The Church would be the best organization for organizing something like this. It already has the authority, for its faithful followers, to legitimize such an act, and to encourage people to go, and already is networked with all the main pro-life groups, and has the infrastructure and social capital to do it. The March for Life already has the organization, it would just have to expanded into a drawn-out sit-in. Harder, sure; you'd need to solve the food and bathroom problems, I guess, but where there's a will, there's a way. People could bring there own tents, and I'm sure some big donors could find a way to provide portable toilets and food service; they somehow do it for big theme parks and concerts and sports venues.

But why don't they? Why no civil disobedience to speak of if abortion is murdering millions? 400,000 people turned out for the March for Life! So there is no lack of resolve or man-power! We could presumably get around that many for a "sit-in on Capitol Hill". Or even more than that, if pro-lifers knew this was going to be THE thing (for example, I didn't go to the March this year, but I'd sure as hell go to that sit-in!)

So why haven't they?

I fear it's because they are cowardly and/or refuse to think outside the box like this...


Leah said...

I think that many pro-life activists suffer from a lack of imagination. They operate under the assumption that they are "decent folks" and that legalized abortion was somehow caused by a giant "left wing conspiracy" and that making a ruckus is unbecoming. However, as you point out, social change never comes unless you make a ruckus. Actually, legalized abortion was advocated by "white male doctors" not the frothing man-hating feminists so derided by folks on the Catholic blogosphere. The rationale was that doctors thought that they were the only people worthy to make decisions about abortion, not women, their husbands, or religious leaders. Most states had already decriminalized abortion by the time Roe v. Wade was passed, although even the biggest pro-abortion advocates never expected to have all of the laws struck down by the Supreme Court.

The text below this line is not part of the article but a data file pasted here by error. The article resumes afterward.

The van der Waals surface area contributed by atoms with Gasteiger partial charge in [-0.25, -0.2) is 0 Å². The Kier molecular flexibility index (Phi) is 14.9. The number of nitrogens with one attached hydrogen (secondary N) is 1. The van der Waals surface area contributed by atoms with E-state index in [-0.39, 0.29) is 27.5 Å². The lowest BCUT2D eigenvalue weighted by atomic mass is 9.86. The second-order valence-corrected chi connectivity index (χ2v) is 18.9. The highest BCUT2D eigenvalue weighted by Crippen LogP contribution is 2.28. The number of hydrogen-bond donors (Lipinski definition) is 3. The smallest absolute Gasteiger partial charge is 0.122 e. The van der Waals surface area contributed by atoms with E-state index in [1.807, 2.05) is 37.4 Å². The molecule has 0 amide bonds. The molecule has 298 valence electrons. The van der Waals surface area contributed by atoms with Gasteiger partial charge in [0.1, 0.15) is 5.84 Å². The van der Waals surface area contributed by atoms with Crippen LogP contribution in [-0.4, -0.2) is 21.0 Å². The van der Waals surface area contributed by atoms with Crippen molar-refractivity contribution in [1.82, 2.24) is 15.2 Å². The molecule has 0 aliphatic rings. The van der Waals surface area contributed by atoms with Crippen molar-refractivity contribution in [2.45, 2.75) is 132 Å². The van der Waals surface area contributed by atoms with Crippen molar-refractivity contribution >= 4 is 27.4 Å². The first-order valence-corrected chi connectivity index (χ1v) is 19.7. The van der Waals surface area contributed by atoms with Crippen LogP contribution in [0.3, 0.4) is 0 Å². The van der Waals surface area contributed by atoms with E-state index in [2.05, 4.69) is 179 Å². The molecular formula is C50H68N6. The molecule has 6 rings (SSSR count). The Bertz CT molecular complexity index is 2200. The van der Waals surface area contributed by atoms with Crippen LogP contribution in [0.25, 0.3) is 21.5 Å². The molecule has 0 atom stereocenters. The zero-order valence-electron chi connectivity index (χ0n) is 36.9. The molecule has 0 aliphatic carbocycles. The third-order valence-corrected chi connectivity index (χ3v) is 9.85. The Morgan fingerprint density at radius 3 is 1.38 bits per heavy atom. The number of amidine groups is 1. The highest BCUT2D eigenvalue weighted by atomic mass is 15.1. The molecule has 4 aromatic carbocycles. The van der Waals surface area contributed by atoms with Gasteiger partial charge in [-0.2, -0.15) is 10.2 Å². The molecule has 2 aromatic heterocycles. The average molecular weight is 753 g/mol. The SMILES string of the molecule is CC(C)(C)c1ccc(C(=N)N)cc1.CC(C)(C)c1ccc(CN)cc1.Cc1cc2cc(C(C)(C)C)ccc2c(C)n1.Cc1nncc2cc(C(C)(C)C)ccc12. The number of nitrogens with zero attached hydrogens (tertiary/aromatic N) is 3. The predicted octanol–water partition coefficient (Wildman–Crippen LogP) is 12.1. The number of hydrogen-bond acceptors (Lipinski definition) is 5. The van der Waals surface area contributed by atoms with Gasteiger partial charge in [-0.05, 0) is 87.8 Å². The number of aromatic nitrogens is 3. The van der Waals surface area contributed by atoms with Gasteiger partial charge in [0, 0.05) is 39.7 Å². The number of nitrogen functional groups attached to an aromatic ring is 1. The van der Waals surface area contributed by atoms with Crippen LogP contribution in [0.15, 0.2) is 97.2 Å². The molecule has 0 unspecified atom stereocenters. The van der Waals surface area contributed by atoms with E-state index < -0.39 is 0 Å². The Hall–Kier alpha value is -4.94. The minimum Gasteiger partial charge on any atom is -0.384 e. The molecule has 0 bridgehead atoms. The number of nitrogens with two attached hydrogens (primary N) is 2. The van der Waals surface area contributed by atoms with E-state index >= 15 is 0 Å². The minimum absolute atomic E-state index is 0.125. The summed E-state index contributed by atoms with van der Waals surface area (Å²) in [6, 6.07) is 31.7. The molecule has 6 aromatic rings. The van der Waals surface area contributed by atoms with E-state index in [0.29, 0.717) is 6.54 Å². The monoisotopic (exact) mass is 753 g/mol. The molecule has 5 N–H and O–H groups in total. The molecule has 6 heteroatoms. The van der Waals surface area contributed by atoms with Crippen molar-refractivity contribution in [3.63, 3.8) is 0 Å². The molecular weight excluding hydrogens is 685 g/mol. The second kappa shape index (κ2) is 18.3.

Marching doesn't really accomplish anything anymore. It worked during the Civil Rights Movement, because it was operating in an environment where sitting in a Woolworth's was considered a subversive act. Supporting civil rights could get one blackballed from work, accused of being a communist, or have one's family, person, or property attacked. In comparison, being pro-life may be unpopular in some circles, but it doesn't have the same subversive quality as being pro-civil rights did in the 1950s or 60s.

Keep in mind that during the Civil Rights Movement, practically the entire black population of cities like Montgomery, Birmingham, and Atlanta were mobilized to fight against the status quo. Most parishes are probably lucky to get 20% of their people out to march at a local pro-life rally. The sense of urgency isn't there. The problem is that the population that is affected by abortion is silent and dependent on the very party that wants to kill them, as you said. The effects of Jim Crow were obvious and blatant. Abortion is an "out of sight, out of mind" atrocity. There is no victim to go to the police or testify in court.

One thing I've always thought would be helpful is to create an in-your-face PETA-style organization, but every time I bring the idea up, people say they don't want to be like "those crazy leftists." But PETA is actually very effective (look at their site to see examples of some of their campaign victories), much more so than the mainstream pro-life groups, because they understand how to work the media. Most adults know what PETA is, but how many have ever heard of the Pro-Life Action League or ALL?

A Sinner said...

Good points. It's not that we lack the numbers or the resolve but rather, as you say, we lack the urgency and imagination.

If we were to do things that were non-violent but nevertheless actually DISRUPTIVE, we might look more credible to society as it would show our urgency and dedication.